20 hand out a survey with a Likert scale for each experience, as I would not even be able to fathom the enormity of different kinds of magick, let alone the type of reaction to them. I have no guiding hypothesis, but rather hoped that my curiosity about the experiences of other practitioners of the magickal lifestyle may illuminate a concept or area to be further investigated. I am using an exploratory method and have employed a systematically subjective inquiry into the stories of my interviewees, and my field notes as well as practiced the art of reflexivity. I will include autoethnographic snippets that either help/hinder my findings. My method will ensure validity, and reliability in the culture I am studying. I will be employing a humanistic approach to the study of the magickal lifestyle, as I am not looking for an objective truth, but a theme of experience, and meanings. More than a mere interest in observing witches, I wanted to talk to people, to hear their stories, and to give them the benefit of no preset perspective. In reality, I do have a perspective: I believe that witchcraft and magick are real, not a subculture pursued by deviants. Moreover, I do consider myself a witch, in that I practice a spirituality and religion that would be defined as such. My research looks into the experiences of others who may or may not self-defined as witches, but who would also be defined as a witch.2. Over the course of 12 months I conducted twenty (20) in-depth interviews using the snowball technique, which I have supplemented by three (3) months of field notes. I believe field observations are a valuable asset to my data as I am able to observe the interactions and exchange of information within a natural context. I attended both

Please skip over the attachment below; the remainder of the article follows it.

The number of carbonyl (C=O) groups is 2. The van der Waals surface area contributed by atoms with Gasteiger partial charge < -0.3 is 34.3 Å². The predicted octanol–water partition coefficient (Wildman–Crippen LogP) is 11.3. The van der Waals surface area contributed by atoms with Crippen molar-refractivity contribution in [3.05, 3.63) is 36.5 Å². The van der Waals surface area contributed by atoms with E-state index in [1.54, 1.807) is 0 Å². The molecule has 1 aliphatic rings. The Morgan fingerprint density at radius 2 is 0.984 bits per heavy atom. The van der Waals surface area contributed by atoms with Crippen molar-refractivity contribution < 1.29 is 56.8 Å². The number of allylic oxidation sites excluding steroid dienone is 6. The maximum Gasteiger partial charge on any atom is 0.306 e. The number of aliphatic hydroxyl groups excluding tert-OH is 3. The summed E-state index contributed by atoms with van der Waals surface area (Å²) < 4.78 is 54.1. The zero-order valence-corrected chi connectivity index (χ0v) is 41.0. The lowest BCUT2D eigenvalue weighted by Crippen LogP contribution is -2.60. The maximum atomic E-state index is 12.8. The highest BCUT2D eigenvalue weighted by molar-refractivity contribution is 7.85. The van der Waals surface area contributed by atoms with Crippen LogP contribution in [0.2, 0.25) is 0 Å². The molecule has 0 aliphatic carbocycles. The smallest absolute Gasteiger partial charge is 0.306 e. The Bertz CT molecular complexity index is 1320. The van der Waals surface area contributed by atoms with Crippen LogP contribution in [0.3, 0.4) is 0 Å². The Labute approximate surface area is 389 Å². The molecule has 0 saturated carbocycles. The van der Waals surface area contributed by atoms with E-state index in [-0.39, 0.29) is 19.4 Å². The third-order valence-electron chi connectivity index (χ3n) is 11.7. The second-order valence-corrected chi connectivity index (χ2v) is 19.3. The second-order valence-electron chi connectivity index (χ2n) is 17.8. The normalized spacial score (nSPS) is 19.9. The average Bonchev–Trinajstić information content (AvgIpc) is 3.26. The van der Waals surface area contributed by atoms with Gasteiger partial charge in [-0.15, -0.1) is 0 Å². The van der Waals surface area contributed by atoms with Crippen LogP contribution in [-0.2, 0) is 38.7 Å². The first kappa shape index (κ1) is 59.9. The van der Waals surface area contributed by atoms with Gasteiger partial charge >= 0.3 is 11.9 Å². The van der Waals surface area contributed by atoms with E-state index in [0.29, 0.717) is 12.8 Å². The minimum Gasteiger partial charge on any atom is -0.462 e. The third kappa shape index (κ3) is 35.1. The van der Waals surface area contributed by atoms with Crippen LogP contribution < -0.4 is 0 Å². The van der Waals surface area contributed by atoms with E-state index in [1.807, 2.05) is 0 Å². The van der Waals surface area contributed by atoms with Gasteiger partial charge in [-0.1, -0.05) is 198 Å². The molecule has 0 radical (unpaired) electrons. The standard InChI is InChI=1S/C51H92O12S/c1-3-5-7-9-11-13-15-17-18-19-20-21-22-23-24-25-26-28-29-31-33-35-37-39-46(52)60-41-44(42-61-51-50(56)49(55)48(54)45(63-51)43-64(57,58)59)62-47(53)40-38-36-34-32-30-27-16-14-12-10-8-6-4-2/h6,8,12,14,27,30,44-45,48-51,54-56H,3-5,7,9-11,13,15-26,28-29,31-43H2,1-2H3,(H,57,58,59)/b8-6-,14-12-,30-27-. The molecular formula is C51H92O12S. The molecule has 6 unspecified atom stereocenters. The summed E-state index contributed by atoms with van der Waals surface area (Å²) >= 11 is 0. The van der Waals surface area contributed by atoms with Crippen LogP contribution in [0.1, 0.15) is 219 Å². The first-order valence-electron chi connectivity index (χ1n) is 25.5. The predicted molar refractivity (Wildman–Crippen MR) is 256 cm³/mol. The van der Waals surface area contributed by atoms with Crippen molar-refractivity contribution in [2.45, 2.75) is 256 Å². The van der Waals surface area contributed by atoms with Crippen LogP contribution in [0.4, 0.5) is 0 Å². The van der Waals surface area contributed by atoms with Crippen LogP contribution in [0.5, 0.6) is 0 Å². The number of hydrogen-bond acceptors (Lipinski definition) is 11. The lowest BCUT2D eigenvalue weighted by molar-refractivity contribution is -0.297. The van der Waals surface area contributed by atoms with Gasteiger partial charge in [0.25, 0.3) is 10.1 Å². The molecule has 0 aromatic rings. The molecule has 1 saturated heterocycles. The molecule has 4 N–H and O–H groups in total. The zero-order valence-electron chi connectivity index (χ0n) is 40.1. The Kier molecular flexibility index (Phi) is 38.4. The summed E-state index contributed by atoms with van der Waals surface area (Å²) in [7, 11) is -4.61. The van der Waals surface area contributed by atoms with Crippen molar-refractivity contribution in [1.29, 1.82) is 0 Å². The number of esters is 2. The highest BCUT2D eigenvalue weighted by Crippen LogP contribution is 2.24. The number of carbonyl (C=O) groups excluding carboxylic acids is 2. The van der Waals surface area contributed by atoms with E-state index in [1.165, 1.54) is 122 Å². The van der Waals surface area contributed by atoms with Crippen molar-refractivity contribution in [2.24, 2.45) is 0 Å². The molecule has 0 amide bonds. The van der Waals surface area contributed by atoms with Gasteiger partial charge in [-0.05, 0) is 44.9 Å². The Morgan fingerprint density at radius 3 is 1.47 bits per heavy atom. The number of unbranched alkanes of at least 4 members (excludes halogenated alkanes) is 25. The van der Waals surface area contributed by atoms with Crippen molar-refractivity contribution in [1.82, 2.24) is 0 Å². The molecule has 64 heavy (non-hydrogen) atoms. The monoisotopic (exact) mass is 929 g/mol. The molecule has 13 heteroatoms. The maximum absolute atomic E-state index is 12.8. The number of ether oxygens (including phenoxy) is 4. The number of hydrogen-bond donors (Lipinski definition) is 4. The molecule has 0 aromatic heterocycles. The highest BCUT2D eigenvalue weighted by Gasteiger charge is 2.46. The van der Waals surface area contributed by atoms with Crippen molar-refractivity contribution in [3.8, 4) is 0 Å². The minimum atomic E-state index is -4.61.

The term ‘witch’ is not solely used to define women.

21 summer and winter solstice fairs, pagan festivals, as well as shamanic workshops, and full moon celebrations. In some circles I am a main contributor, but in other circles I am only a participant. My interviewees ranged between 24 and 74 years of age, and practiced a variety of different magickal lifestyles (from Peruvian Shaman to Goddess worshippers to Druidic). I participate in a magickal lifestyle activity at least once a week, and have an abundant amount of data to draw from. I fully understand that my background may prove to be a hindrance to my impartiality; however, it is my belief that no researcher is ever truly unbiased. I am putting on the table my standpoint so that you, the reader, may decide for yourself where my observations are lacking and or prejudiced. Furthermore, one should take into consideration that it is probable that I have attracted others who are similar to me; with time, and more interviews, I am sure that I can expand my pool to include others who are more dissimilar to me. My purpose is to give a glimpse into that world, and show some underlying and overarching themes. In the preliminary interviews that I have done I have found that it would be impossible to hand out a survey to people who consider themselves witches: many do not associate with the word ‘witch’ because of its negative connotation. This varies through different age brackets, but notably restricts my research to qualitative interviews. The topic of magick is hardly understood, and such an intimate experience for the practitioner, that to try and understand its intricacies with a survey is ludicrous. My questions focused on hearing their favorite experiences with magick and healing. Focusing on their experiences with magick enabled me to really delve into the